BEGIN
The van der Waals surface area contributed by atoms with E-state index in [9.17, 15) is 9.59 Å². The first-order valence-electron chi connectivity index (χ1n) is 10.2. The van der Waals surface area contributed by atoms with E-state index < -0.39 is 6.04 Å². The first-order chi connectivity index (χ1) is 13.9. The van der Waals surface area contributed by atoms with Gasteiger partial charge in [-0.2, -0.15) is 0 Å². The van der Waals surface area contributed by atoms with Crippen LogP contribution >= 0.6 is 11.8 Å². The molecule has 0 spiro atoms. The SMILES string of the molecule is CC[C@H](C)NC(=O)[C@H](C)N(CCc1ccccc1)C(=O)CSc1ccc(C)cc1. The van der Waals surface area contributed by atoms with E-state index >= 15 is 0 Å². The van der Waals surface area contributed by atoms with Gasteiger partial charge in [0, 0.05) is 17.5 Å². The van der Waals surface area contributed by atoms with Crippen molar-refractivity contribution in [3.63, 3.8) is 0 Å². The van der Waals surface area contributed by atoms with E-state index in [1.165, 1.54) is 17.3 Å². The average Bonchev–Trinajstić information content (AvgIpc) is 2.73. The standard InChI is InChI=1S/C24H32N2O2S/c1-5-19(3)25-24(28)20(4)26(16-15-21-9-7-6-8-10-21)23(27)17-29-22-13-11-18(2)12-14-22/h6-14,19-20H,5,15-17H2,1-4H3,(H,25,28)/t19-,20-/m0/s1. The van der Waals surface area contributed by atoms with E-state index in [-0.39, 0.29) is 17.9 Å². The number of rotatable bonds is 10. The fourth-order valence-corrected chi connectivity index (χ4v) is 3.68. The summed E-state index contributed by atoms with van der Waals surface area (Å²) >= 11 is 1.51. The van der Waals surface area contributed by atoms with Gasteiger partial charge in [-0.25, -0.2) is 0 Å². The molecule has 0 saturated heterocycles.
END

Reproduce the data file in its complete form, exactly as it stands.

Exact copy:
The van der Waals surface area contributed by atoms with E-state index in [9.17, 15) is 9.59 Å². The first-order valence-electron chi connectivity index (χ1n) is 10.2. The van der Waals surface area contributed by atoms with E-state index < -0.39 is 6.04 Å². The first-order chi connectivity index (χ1) is 13.9. The van der Waals surface area contributed by atoms with Gasteiger partial charge in [-0.2, -0.15) is 0 Å². The van der Waals surface area contributed by atoms with Crippen LogP contribution >= 0.6 is 11.8 Å². The molecule has 0 spiro atoms. The SMILES string of the molecule is CC[C@H](C)NC(=O)[C@H](C)N(CCc1ccccc1)C(=O)CSc1ccc(C)cc1. The van der Waals surface area contributed by atoms with E-state index >= 15 is 0 Å². The van der Waals surface area contributed by atoms with Gasteiger partial charge in [0, 0.05) is 17.5 Å². The van der Waals surface area contributed by atoms with Crippen molar-refractivity contribution in [3.63, 3.8) is 0 Å². The van der Waals surface area contributed by atoms with E-state index in [1.165, 1.54) is 17.3 Å². The average Bonchev–Trinajstić information content (AvgIpc) is 2.73. The standard InChI is InChI=1S/C24H32N2O2S/c1-5-19(3)25-24(28)20(4)26(16-15-21-9-7-6-8-10-21)23(27)17-29-22-13-11-18(2)12-14-22/h6-14,19-20H,5,15-17H2,1-4H3,(H,25,28)/t19-,20-/m0/s1. The van der Waals surface area contributed by atoms with E-state index in [-0.39, 0.29) is 17.9 Å². The number of rotatable bonds is 10. The fourth-order valence-corrected chi connectivity index (χ4v) is 3.68. The summed E-state index contributed by atoms with van der Waals surface area (Å²) >= 11 is 1.51. The van der Waals surface area contributed by atoms with Gasteiger partial charge in [-0.25, -0.2) is 0 Å². The molecule has 0 saturated heterocycles.